A photograph of a dead three-year-old boy whose body washed onto a Turkish beach after the sinking of a migrant boat has been splashed across newspapers in Europe, adding fuel to the already fiery refugee crisis debate in Europe. It is a potent image and one that is instantly polarising. The lifeless body of Aylan...
A photograph of a dead three-year-old boy whose body washed onto a Turkish beach after the sinking of a migrant boat has been splashed across newspapers in Europe, adding fuel to the already fiery refugee crisis debate in Europe.
It is a potent image and one that is instantly polarising. The lifeless body of Aylan Kurdi as it lay face down at the water’s edge, and another of his corpse being carried from the beach by a Turkish police officer, is confronting. The thought of such a young life lost is distressing to any parent; yet the image epitomises the human toll as tens of thousands flee Syria and other areas under the influence of Islamic State.
The front page of almost every major newspaper in Britain carried either one or both images.
Several UK papers, including some previously criticised for their hard-line approach to the European refugee crisis, demanded action from British PM David Cameron on England’s relatively low refugee intake compared to other countries in the European Union.
The photograph also dominated the front pages of major newspapers in Sweden, a number of news websites in Spain and spread rapidly through social media channels.
It also created debate in Australia on two counts – one on the publication of the image and the other on Europe’s refugee flood.
Fairfax Media senior writer Rick Feneley, a former editor of Sydney’s The Sun Herald, likened the power of the image to that of Nick Ut’s Pulitzer Prize-winning 1972 photograph of a nine-year-old Vietnamese girl running naked from a napalm attack.
In a piece published in The Sydney Morning Herald and The Age, Mr Feneley wrote the decision in most cases with images of this type was to publish.
“Only a week ago, newsrooms around the world chose not publish the images taken by Vester Flanagan as he executed two of his former colleagues, journalist Alison Parker and cameraman Adam Ward, while they recorded a live interview on television in Virginia,” he wrote.
“The circumstances were vastly different. The public interest could not have been served by the mass consumption of a real-life murder in action. Publication of those horrific pictures could only have played into the hands of Flanagan, who wanted maximum exposure of his crime. It might have encouraged other deranged attention-seekers to kill.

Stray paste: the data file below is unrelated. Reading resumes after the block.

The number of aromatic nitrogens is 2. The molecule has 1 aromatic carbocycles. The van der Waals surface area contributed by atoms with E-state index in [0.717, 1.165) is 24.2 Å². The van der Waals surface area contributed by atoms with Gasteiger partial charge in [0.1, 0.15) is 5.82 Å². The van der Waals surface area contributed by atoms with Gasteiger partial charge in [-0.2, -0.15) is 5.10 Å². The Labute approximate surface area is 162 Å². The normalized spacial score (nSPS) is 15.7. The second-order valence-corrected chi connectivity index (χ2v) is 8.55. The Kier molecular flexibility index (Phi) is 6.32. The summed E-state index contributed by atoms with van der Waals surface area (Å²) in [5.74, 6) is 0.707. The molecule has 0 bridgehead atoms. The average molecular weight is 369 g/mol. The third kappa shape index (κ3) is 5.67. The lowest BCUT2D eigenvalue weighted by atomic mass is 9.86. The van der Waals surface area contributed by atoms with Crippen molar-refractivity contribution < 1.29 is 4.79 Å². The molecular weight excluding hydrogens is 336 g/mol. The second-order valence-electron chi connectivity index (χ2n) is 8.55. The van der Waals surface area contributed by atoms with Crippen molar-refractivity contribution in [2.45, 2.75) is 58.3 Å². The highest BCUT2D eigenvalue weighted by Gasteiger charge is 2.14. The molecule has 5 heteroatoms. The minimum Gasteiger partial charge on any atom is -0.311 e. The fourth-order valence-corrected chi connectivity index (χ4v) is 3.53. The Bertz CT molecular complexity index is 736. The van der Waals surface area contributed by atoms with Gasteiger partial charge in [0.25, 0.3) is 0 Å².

“The tragic pictures of Aylan Kurdi are different. They have become an instant and potent meme, a message that took hours to captivate the world.”
Fairfax Media blogger Sam de Brito suggested it was natural for those distressed by the image to turn away but this should not be turned into an argument for censorship. “We must let the media do its job,” he wrote.
“Unfortunately, there are so many other ways to view this class of photography, news organisations simply add a further layer of irrelevancy between themselves and the user by not publishing the picture.”
De Brito said the European refugee crisis was a troubling concept for most Australians. “Many of us . . . reduce it to an abstraction; it’s ‘over there’, ‘it’s none of our business.
“However, a picture of a dead little boy makes it ‘real’; a dead kid is everyone’s business. When you see something like that it stays with you, unnerves and upsets you in a manner no sound grab or paragraph ever can.
“And maybe, just maybe, if your unease remains, intensifies, or becomes so frequent you can’t ignore it, you’ll be forced to do something about it.”
Piers Akerman, a columnist for The Daily Telegraph in Sydney, examined the politics behind the issue. He wrote that the body of young Aylan had become a powerful new image of European failure to take a united stand against Islamist barbarism.
“The reality is that there will be many more corpses washed up on beaches around the Mediterranean . . . unless Europe takes tough action to halt the flow of refugees at the source,” he wrote.
Australian Prime Minister Tony Abbott embraced a similar philosophy. Mr Abbott said this morning the “very sad” images of the Syrian boy demonstrated the need for countries to adopt tough policies to stop asylum seekers arriving by boat.